Why Queen Elizabeth II Still Would’ve Been Queen Even If Her Uncle Didn’t Abdicate
Queen Elizabeth II ascended the throne more than 65 years ago, meaning that many people can’t remember a time when she wasn’t the monarch. But there is a belief that the only reason she is the queen today is because her uncle, King Edward VIII, abdicated all those years ago. That, however, is simply not true.
Read on to find out why Her Majesty still would be the monarch anyway, and the only thing that could have prevented that if Edward didn’t give up the crown to marry the woman he loved.
King Edward chose love over the crown and abdicated
When Princess Elizabeth was born on April 21, 1926, her grandfather, King George V, was the monarch. He died 10 years later and his oldest son, which was Elizabeth’s uncle, Edward became King Edward VIII. But he was in love with a woman he could not marry as the head of the Church of England.
Wallis Simpson was an American divorced socialite and someone the king intended to marry. The reigning monarch tying the knot with a woman who was married twice and divorced was forbidden so Edward had to make a choice. He chose to abdicate the throne and wed Simpson.
“You must believe me when I tell you that I have found it impossible to carry the heavy burden of responsibility and to discharge my duties as king as I would wish to do without the help and support of the woman I love,” Edward stated.
Following his decision, Elizabeth’s dad, Prince Albert, ascended the throne and took the name King George VI to honor his father.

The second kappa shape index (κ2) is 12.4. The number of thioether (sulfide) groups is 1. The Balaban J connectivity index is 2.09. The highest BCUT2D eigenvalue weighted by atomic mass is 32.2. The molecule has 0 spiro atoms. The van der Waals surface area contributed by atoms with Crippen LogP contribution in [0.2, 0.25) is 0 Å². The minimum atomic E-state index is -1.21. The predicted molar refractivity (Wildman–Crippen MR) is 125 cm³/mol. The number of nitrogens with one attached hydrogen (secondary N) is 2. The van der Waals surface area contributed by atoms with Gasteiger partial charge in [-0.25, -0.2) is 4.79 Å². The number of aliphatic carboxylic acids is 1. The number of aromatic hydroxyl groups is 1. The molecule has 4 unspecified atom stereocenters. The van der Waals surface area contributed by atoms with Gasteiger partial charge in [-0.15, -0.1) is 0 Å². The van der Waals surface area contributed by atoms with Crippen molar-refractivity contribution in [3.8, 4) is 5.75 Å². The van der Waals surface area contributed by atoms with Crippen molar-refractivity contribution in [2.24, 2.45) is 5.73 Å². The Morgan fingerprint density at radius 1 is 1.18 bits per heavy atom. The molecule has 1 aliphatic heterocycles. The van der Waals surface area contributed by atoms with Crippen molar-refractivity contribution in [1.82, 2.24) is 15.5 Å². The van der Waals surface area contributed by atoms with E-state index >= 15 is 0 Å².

Why Elizabeth would have been queen even if that didn’t happen
While Edward’s choice changed his life, it didn’t change what would have happened to his niece.
At the time of her birth, Elizabeth was third in the line of succession to the British throne, behind her Uncle Edward and her father. So even if Edward never abdicated and remained king throughout his life, Elizabeth still would have become queen when he died. That’s because her uncle never had any children to take her place as heirs.
The only difference for Elizabeth if Edward did not give up the crown would have been when she actually became Britain’s monarch. Instead of ascending the throne in 1952 after her father’s death. She would have done so in 1972 after Edward passed away.
Will Queen Elizabeth abdicate for Prince Charles?
Given that she is now well into her 90s, many people have questioned if Queen Elizabeth II would abdicate herself and pass the crown to her son, Prince Charles. Well, that certainly doesn’t seem likely.
Charles is the longest-serving heir apparent in the British royal family’s history and as long as the queen’s alive, he will remain the heir apparent unless Her Majesty is forced to give up the throne due to circumstances beyond her control.
Abdicating because of one’s age is something that just isn’t done. Not only that but Charles’ mother made a promise to the public that she would serve as queen her entire life.
“I declare before you all that my whole life whether it be long or short shall be devoted to your service and the service of our great imperial family to which we all belong,” she proclaimed on her 21st birthday.